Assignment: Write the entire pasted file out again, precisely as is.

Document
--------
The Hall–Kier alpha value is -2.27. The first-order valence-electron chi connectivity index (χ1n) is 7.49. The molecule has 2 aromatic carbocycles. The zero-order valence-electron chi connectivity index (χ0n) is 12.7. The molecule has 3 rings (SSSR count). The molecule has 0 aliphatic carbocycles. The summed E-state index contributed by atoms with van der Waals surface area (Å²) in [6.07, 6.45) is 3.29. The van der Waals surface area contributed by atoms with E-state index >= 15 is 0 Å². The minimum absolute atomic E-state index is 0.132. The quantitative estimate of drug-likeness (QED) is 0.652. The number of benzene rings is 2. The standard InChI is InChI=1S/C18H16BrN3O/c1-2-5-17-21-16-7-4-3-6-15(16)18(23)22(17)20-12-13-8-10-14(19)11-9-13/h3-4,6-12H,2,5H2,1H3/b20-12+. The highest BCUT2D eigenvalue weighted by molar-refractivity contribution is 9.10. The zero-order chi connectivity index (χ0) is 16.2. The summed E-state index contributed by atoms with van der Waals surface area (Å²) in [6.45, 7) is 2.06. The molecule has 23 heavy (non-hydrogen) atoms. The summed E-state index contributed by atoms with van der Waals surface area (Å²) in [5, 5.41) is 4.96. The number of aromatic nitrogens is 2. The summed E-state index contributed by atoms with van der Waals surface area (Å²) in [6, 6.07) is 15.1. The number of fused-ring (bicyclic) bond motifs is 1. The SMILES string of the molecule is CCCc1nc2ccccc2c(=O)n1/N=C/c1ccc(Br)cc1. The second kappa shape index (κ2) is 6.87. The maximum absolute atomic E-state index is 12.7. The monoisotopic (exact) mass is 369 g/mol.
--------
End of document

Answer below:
The Hall–Kier alpha value is -2.27. The first-order valence-electron chi connectivity index (χ1n) is 7.49. The molecule has 2 aromatic carbocycles. The zero-order valence-electron chi connectivity index (χ0n) is 12.7. The molecule has 3 rings (SSSR count). The molecule has 0 aliphatic carbocycles. The summed E-state index contributed by atoms with van der Waals surface area (Å²) in [6.07, 6.45) is 3.29. The van der Waals surface area contributed by atoms with E-state index >= 15 is 0 Å². The minimum absolute atomic E-state index is 0.132. The quantitative estimate of drug-likeness (QED) is 0.652. The number of benzene rings is 2. The standard InChI is InChI=1S/C18H16BrN3O/c1-2-5-17-21-16-7-4-3-6-15(16)18(23)22(17)20-12-13-8-10-14(19)11-9-13/h3-4,6-12H,2,5H2,1H3/b20-12+. The highest BCUT2D eigenvalue weighted by molar-refractivity contribution is 9.10. The zero-order chi connectivity index (χ0) is 16.2. The summed E-state index contributed by atoms with van der Waals surface area (Å²) in [6.45, 7) is 2.06. The molecule has 23 heavy (non-hydrogen) atoms. The summed E-state index contributed by atoms with van der Waals surface area (Å²) in [5, 5.41) is 4.96. The number of aromatic nitrogens is 2. The summed E-state index contributed by atoms with van der Waals surface area (Å²) in [6, 6.07) is 15.1. The number of fused-ring (bicyclic) bond motifs is 1. The SMILES string of the molecule is CCCc1nc2ccccc2c(=O)n1/N=C/c1ccc(Br)cc1. The second kappa shape index (κ2) is 6.87. The maximum absolute atomic E-state index is 12.7. The monoisotopic (exact) mass is 369 g/mol.